British ministers and parliamentarians “have a right and moral obligation to continue to check on whether China is keeping its side of the bargain,” he said in written testimony, where he also quoted China’s chief negotiator on Hong Kong, Lu Ping, who told the People’s Daily that Hong Kong would have full authority to choose its method of implementing universal suffrage, and would only report to the mainland what was decided.
Lu Ping said, “How Hong Kong develops its democracy in the future is completely within the sphere of the autonomy of Hong Kong. The central government will not interfere.”
Whereas the Hong Kong’s Basic Law guarantees ‘one country, two systems,’ till 2047, “Chinese officials continue to redefine and reinterpret the law,” said Lagon. Ambassador Lagon will become president of Freedom House in January 2015.
Ambassador Lagon remarked that when Hong Kongers took to the streets to protest the ruling that the next chief executive must be elected from a pre-selected pool of candidates, “the police did nothing to protect them from thuggish attacks by CCP supporters.” The aggression by police and the use of tear gas was troubling, said Lagon because the “demonstrators had taken no violent action and because the aggression was a clear violation of the right to peacefully assemble.” Article 27 of the Basic Law guarantees freedom of speech and press.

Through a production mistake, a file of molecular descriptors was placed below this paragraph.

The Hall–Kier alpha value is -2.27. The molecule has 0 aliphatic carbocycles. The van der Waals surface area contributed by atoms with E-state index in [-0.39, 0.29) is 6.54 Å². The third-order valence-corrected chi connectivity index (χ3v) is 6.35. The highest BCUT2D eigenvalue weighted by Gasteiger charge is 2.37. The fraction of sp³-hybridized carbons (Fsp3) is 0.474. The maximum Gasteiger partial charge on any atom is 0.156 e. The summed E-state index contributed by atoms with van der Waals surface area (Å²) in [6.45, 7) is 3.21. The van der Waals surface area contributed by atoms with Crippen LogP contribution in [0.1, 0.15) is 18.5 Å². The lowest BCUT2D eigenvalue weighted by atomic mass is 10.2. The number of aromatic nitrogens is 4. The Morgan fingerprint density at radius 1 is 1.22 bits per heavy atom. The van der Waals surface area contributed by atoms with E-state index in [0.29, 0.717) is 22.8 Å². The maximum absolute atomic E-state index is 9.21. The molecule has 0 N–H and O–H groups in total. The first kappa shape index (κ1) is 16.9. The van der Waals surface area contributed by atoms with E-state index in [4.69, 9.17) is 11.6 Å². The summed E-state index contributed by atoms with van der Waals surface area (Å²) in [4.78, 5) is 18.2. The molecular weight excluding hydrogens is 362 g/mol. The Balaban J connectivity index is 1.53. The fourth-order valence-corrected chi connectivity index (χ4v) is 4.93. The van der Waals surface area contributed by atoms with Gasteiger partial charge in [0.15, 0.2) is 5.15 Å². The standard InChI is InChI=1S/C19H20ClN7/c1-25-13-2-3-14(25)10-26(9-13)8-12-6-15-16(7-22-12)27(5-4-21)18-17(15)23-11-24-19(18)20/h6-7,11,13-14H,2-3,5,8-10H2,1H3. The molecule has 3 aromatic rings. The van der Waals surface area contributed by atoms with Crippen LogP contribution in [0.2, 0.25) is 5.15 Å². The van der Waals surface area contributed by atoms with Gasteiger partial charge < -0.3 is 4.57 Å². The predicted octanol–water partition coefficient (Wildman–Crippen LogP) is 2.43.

Joshua Wong, a leader of the movement, was arrested with many others. Lagon said that Wong was detained for more than 40 hours. His lawyers had to file a habeas corpus petition to obtain his release. Incidentally, this petition does not exist in China, Lagon noted.
Patten said, “I think it is extremely sad that the government in Hong Kong hasn’t shown any statesmanship in trying to move towards a dialogue with the students…”
“The international community, including the United States, should publicly support the aspirations of the people of Hong Kong…Public support will demonstrate to China that the international community is not backing down on human rights, and to pro-democracy activists in Hong Kong and China that they are not alone,” said Lagon.
Patten said that he would welcome less restraint on the part of the United Kingdom government’s comments on what has been happening in Hong Kong. He further urged talking more about autonomy, freedom, and democracy in Hong Kong, and “having a spotlight on that.”
“I think talking about these issues and making a public case out of them, matters enormously [to China.]”
Ambassador Lagon observed that the CCP has been blocking conventional and social media coverage of the Hong Kong news. He cited a forthcoming Freedom House report to be released on Dec. 4 that found that “CCP censorship in China during October 2014 were even more intense than in June 2014, which was the 25th anniversary of the Tiananmen Square Massacre.”
Chief Executive Can Provide Genuine Choice